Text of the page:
Cracker Barrel CBRL
September 18, 2000 - 10:17am EST by
2000 2001
Price: 14.13 EPS 1.12
Shares Out. (in M): 57 P/E
Market Cap (in $M): 0 P/FCF
Net Debt (in $M): 100 EBIT 0 0

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Cracker Barrel Old Country Restaurants was a high flying, conservatively managed growth stock prior to some management mis-steps. The stock peaked at $42 in 1998 when it earned $1.65 per share and was growing at 20% per year. I believe that as the company recovers from its problems the stock will rise dramatically. Even if the operational problems are insurmountable, the real estate value provides some nice downside protection.

The company is a Family Dining concept ($8.00 average ticket) competing with Shoney's and Denny's where it is handily outperfomring. In late 1998, the company initiated a series of changes designed to improve margins including price increases, labor cost reductions and changes to the store managers' compensation plans. This strategy turned out to be misguided as the reduction in service reduced the speed of table turns and the price hikes alienated customers. In order to correct the situation, management cut prices, and increased labor costs. Now the traffic is starting to return. Unfortunately, the cost of the recovery was a dramatic reduction in margin from 12 to 8%.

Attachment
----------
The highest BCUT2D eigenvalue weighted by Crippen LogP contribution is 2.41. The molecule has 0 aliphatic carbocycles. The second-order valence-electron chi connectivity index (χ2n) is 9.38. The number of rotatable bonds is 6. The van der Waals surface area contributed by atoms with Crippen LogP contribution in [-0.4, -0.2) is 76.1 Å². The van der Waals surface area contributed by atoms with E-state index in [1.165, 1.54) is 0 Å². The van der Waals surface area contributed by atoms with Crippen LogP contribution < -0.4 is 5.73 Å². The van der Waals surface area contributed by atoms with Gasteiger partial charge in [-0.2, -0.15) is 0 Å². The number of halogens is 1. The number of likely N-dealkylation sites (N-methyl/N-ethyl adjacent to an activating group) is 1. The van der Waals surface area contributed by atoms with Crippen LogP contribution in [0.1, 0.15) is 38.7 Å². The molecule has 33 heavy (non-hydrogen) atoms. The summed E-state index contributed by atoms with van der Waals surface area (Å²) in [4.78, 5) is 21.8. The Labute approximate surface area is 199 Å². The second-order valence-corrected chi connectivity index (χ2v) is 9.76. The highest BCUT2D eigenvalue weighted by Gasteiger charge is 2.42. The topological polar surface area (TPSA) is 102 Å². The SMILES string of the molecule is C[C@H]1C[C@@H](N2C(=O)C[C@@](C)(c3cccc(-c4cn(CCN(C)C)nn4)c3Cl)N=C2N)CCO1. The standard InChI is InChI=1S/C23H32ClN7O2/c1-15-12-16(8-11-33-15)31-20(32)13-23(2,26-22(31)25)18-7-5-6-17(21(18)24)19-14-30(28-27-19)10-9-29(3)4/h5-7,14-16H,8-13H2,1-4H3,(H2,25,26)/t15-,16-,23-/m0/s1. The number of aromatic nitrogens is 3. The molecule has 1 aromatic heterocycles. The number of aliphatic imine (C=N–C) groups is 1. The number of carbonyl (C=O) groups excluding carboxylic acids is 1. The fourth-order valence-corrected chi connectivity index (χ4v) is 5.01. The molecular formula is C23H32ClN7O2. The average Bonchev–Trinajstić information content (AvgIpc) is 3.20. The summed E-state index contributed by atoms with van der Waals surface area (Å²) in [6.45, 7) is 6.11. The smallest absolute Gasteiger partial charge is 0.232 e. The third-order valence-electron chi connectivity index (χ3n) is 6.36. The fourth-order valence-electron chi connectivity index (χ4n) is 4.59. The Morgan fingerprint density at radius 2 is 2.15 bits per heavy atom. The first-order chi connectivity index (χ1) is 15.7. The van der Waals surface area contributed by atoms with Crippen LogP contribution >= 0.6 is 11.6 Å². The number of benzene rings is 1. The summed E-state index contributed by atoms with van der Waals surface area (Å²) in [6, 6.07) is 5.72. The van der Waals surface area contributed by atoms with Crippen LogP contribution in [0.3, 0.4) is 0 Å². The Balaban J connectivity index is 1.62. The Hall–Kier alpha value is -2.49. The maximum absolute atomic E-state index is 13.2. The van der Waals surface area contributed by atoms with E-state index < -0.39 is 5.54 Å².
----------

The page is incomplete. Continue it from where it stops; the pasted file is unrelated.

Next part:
As customer count improves and labor productivity returns to normal, margins are starting to increase. In addition, since labor costs are a critical and widespread problem throughout the industry, all restaurants are raising prices. This is starting to help the top line.

Meanwhile, the company, which owns almost all of its own real estate, is beginning to sell and lease back its stores. Since the market doesn't distinguish between those restaurants that own and those that lease, the simple arithmetic of leasing is compelling (all leases are off book):

Sell 1/2 Real Estate for $350MM (roughly the current book)

Current Earnings $77 ($1.35 / share)
Increased Rent Expense (25)
Reduced Depreciation 6
New Earnings $58

Use Proceeds to Buy Back Shares at $15 /share. - New share count 34 million.

New EPS $1.70

While the magnitude of the real estate sales may wind up being lower than shown, the company is using leasing for its new stores. As a result, over time, the cash flow benefits of leasing will yield the same results. Since most of its competitors use leases, the valuation will become more comparable. Furthermore, if the company is successful in improving margins, say by 2% (half of the prior 2 year's deterioration), it will generate an additional $0.70 per share on the reduced share count. And then the company will resurrect its growth plans.

This quality franchise combined with management's actions to improve margins and more appropriately leverage the balance sheet make CBRL an interesting idea.


Improving sales trends, quality concept, rising margins, sale/leaseback of real estate.
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